Green building products
Sustainable “Green” building encompasses practices which promote energy savings, the efficient use of resources and materials, sensitive site design, and healthy interior environments. The use of leading-edge technology and contemporary design has brought green building to the forefront of the building industry. Your average building center is now stocking these Green products for your home.
VOCs, volatile organic compounds, were used to bind paint in the past. Also, lead was used and mercury was often added as a mildew agent. Water based latexes still use VOCs though in reduced amounts these compounds are released from the paint for months afterwards.
Today there are low and no VOC types of paint at competitive prices emitting up to 16 times less of the dangerous compounds. Rodda, Glidden, Benjamin Moore and Olympic offer these no or low VOC versions. All are Green Seal approved. And Kelly Moore offers E-coat a low VOC paint that is half recycled paint for about $7.50 a gallon.
Floors and trim
Deforestation is clearly bad for trees, and for all animals and all plants in a forest. Further, carbon dioxide that is NOT processed by the trees due to their cutting is greater than all the human produced carbon dioxide put into the air via fossil fuels.
There are many wood products today certified by the Forest Stewardship Council (FSC). There is also wood from cycled sources. There are good alternatives to wood that are sustainable include bamboo, palm and eucalyptus.
Home Depot and Lowes carry FSC approved wood, Smith and Fong produces plywood bamboo and Duraplam, Weyerhauser offers Lytpus, a Brazilian eucalyptus hybrid
The best material for siding is cedar but it comes from old growth forests. There are FSC products and siding made from reclaimed lumber. Wood look-a-likes include recycled wood fiber board and fiber cement siding made with recovered fly ash.
Temple-Inland’s Endura made with wood fiber is certified by Scientific Certification Systems. CertainTeed has fiber cement siding with fly ash. Highland Craftsman makes rustic siding from discarded bark of the trees used in furniture production.
CCA, chromated copper arsenic, was used to be used in pressure treated decking to protect it from insects and decay. In 2003 CCA was banned from the residential use by the EPA.
Today are there many products that will do the job and not poison anyone. There is decking made from a composite of recycled plastic and wood. There new kinds of pressure treatment process using borates and sodium silicate which are safe and nontoxic. There are also tropical hardwoods that are naturally insect resistant which the FSC approves.
The Plastic Lumber Yard, Renew Resources and Trex offer composite decking. Wood Treatment Products and TimberSil both offer a pressure treated decking.
Carpet is a big problem. Billions of pounds of it make it into landfills.
Carpet gives off-gases of chemicals after installation and its backing is made of PVC, polypropylene or SB latex. The carpet fibers themselves are made from petroleum.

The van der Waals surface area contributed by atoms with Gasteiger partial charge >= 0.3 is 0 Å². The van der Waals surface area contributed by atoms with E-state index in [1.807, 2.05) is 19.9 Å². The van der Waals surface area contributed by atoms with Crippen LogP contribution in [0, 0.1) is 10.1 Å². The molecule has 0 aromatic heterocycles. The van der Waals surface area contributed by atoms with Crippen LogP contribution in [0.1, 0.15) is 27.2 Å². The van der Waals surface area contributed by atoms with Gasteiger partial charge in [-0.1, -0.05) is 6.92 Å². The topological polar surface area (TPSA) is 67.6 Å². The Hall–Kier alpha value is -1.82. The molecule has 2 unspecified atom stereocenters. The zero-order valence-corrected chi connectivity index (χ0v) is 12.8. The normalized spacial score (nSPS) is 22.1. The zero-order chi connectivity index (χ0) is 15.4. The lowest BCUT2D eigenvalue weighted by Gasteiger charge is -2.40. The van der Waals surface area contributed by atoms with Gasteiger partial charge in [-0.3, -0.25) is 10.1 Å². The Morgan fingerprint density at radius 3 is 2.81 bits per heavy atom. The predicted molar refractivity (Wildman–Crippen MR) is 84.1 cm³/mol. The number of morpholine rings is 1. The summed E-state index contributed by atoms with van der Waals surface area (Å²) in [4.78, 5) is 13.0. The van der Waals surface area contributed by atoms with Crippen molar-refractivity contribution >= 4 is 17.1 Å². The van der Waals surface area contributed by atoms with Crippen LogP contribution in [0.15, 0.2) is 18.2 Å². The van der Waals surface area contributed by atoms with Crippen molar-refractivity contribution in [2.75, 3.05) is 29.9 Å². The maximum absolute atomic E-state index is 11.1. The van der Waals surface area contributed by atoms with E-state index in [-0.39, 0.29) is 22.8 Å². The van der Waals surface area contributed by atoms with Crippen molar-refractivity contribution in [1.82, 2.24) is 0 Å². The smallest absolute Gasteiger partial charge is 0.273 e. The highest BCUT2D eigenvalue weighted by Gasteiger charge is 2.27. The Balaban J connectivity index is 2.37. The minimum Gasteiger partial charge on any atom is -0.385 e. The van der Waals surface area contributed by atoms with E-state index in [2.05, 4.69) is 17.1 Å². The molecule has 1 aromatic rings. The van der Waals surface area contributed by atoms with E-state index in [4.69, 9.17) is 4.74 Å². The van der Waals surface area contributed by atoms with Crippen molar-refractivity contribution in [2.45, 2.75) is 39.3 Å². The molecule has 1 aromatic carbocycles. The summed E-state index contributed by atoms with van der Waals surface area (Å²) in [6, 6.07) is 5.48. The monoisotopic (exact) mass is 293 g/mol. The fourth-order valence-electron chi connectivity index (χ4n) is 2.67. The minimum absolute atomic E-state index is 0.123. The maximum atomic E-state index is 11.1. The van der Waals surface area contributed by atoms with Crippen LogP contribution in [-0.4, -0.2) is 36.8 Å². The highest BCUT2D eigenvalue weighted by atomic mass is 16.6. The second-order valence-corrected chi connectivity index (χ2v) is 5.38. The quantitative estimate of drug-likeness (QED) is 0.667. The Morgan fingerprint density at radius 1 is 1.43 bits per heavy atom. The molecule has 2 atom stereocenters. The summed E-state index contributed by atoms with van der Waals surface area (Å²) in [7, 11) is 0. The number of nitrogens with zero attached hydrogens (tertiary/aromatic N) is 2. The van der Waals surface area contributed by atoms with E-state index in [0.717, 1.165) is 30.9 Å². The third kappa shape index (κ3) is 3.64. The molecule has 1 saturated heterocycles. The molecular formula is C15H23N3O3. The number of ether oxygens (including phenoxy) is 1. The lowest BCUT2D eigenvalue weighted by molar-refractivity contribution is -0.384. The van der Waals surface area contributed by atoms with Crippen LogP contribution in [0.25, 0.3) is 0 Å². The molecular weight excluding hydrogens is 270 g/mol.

The green answer to carpet is to use area rugs, or to buy carpets with fibers made from PET plastic bottles or even recycled carpet.
Corn based fibers are now appearing on the market. And carpets are now on the market made of jute or hemp which are very strong…but make sure they aren’t treated with mothproofing pesticides.
Look for the Carpet and Rug Institutes Green Label to find carpets that emit low VOCs.
Companies to check out for recycled materials include Milliken and Shaw. Mohawk’s SmartStrand is made of corn fiber. Flor makes carpet tiles with recycled backings.
Colin Campbell has Nature’s Carpet, a natural wool carpet with no moth chemicals and a backing of natural jute.
Most shingles are asphalt made from petroleum. 11 million tons of landfill each year is crammed with shingles.
There are many alternatives to asphalt shingles — recycled plastic, plastic-wood composites, recycled aluminum and copper, slate, clay tiles, and cedar too.
There are recycling programs by localities for old shingles; they are melted into asphalt for roadways.
Companies that produce alternatives include Alluvium Construction with its recycled slate and tile; Eco-Shake which offers good simulations of wood shake from vinyl and wood fiber; Eco-Star’s and its Majestic Slate Tile made of recycled rubber and plastics; and Classic Metal Roofing Systems and its aluminum roofing which is 98% recycled.
More green building products
Please go to www.buildinggreen.com
Below is a list of the site’s product categories:
Decking (75 Articles, 47 listings)
Outdoor Structures (43 Articles, 112 listings)
Foundations, Footers, and Slabs (32 Articles, 108 listings)
Structural Systems & Components (109 Articles, 214 listings)
Sheathing (28 Articles, 20 listings)
Exterior Finish & Trim (30 Articles, 24 listings)
Roofing (38 Articles, 76 listings)
Windows (17 Articles, 77 listings)
Doors (3 Articles, 14 listings)
Insulation (91 Articles, 151 listings)
Flooring & Floorcoverings (126 Articles, 180 listings)
Interior Finish & Trim (91 Articles, 127 listings)
Paints & Coatings (33 Articles, 90 listings)
Caulks & Adhesives (2 Articles, 17 listings)
Mechanical Systems/HVAC (67 Articles, 159 listings)
Plumbing (86 Articles, 167 listings)
Lighting (46 Articles, 78 listings)
Electrical (41 Articles, 72 listings)
Appliances (26 Articles, 45 listings)
Furniture & Furnishings (55 Articles, 107 listings)
Renewable Energy (29 Articles, 78 listings)
Miscellaneous (93 Articles, 83 listings)
Distributors & Retailers (19 Articles, 85 listings)